UK Coal urged to ‘full engage’ with unions for pit survival plan

A MINING union has urged UK Coal to enter into “meaningful discussions” in a bid to try to keep Yorkshire’s last remaining deep coal mine open until 2018.

Minister Michael Fallon

Speaking after he met with Energy Minister Michael Fallon yesterday, National Union of Mineworkers’ (NUM) general secretary Chris Kitchen urged the ailing coal company to meet with unions in a last-ditch attempt to keep Kellingley Colliery in North Yorkshire, and Thoresby in Nottinghamshire, open long-term.

Last week a managed closure plan that would keep UK Coal in business until 2015 was cast into doubt when a private backer who had pledged £5m towards a £20m closure plan backed out.

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The cash from mining group Hargreaves Services, along with £10m from the Government and £5m from landlord Harworth Estates, had previously been backed by workers at the pits - both of which are now back in production.

Kellingley, Mr Kitchen said, is around £1m and just over 10,000 tonnes ahead of its production targets over the last five weeks, and the union is fighting to keep it open for another four years.

Both the NUM the TUC believe that a larger state loan to keep the mines open until 2018 could be cheaper in the long run than letting UK Coal close the mines down, with increased tax revenue and unemployment benefit savings. The TUC commissioned a report that said state aid - in the region of £63m-£74m - could be covered by projected profits from future coal sales if the mines were kept open longer.

Yesterday the unions urged Mr Fallon to reconsider funding the company long-term, which it believes can be profitable again.

Mr Kitchen said: “The minister is using the argument that he hasn’t been asked to look at any other plans for state aid - just the 18 month closure plan.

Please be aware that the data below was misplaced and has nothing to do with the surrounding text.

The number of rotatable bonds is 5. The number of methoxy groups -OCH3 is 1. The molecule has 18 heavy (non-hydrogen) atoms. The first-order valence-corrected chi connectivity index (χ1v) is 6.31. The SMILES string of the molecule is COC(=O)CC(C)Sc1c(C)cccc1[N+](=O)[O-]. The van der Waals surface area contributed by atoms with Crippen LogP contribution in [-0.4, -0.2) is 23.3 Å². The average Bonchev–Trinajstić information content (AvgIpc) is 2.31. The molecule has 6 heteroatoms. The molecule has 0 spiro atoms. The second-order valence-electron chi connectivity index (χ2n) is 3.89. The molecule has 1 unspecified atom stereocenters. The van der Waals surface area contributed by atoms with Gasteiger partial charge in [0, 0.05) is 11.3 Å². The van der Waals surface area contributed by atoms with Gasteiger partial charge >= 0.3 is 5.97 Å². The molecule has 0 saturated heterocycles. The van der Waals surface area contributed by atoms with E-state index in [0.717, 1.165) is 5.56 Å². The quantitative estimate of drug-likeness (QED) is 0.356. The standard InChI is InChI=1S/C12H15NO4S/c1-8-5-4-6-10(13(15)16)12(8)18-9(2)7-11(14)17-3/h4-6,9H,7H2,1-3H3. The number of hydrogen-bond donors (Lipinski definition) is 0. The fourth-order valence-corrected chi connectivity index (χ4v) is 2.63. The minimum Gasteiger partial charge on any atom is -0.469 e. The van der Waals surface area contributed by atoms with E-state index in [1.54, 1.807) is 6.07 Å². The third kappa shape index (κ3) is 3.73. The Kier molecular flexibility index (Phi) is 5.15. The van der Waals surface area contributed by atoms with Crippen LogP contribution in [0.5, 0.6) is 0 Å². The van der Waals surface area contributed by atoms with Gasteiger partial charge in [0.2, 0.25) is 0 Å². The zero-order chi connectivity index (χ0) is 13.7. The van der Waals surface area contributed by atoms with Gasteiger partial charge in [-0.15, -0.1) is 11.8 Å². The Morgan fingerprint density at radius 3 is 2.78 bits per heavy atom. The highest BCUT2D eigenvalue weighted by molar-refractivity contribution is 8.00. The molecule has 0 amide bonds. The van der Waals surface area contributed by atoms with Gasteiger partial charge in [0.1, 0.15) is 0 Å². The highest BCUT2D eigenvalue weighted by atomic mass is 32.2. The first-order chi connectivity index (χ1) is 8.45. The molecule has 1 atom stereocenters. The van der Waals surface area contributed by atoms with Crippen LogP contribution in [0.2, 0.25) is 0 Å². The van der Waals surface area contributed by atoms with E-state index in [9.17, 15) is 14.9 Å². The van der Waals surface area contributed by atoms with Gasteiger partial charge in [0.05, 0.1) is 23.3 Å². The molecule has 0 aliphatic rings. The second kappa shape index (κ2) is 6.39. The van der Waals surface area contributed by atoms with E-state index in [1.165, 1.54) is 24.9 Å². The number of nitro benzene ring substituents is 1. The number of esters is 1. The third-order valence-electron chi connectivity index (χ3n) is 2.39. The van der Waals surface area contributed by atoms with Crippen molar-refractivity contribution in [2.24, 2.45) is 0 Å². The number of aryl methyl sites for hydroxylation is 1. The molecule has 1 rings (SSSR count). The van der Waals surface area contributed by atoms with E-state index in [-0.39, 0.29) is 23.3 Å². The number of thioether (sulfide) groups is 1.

“At the moment, UK Coal seem reluctant to look at anything other than the 18 month closure plan. The danger is, if we can’t get it done quick enough the pit could end up shutting.

“We need UK Coal to engage more fully with the trade unions to come up with a survival plan which can be put to the minister for him to consider state aid.”

UK Coal first announced plans to close the mines in April. It warned that without the managed close deal the business was “likely to enter insolvency in the coming days” - and the loss of 1,300 jobs.

Mr Fallon said then there was no case for investment in the “inherently risky business” to keep the two sites open in the long-term, and any use of taxpayers’ cash would have to represent good value for money.

Since the plans were announced, production at Kellingley has re-started and the company is performing strongly.

UK Coal said it is actively pursuing other potential investors to plug the gap left by Hargreaves in the hope of pursuing the closure plan. A spokesman for the company told The Yorkshire Post it was “very happy” to speak to the NUM and TUC following the meeting. He said all options, including applying for European funding, had already been investigated by the company.

He said: “The thing that was very clear to us, given the time constraints we were under, was the only option to us was the 18-month closure.

“If we don’t get the 18-month close down there is no company to talk about, we’d be insolvent.

“We’d like to get the 18-month close down then we have time to negotiate further.”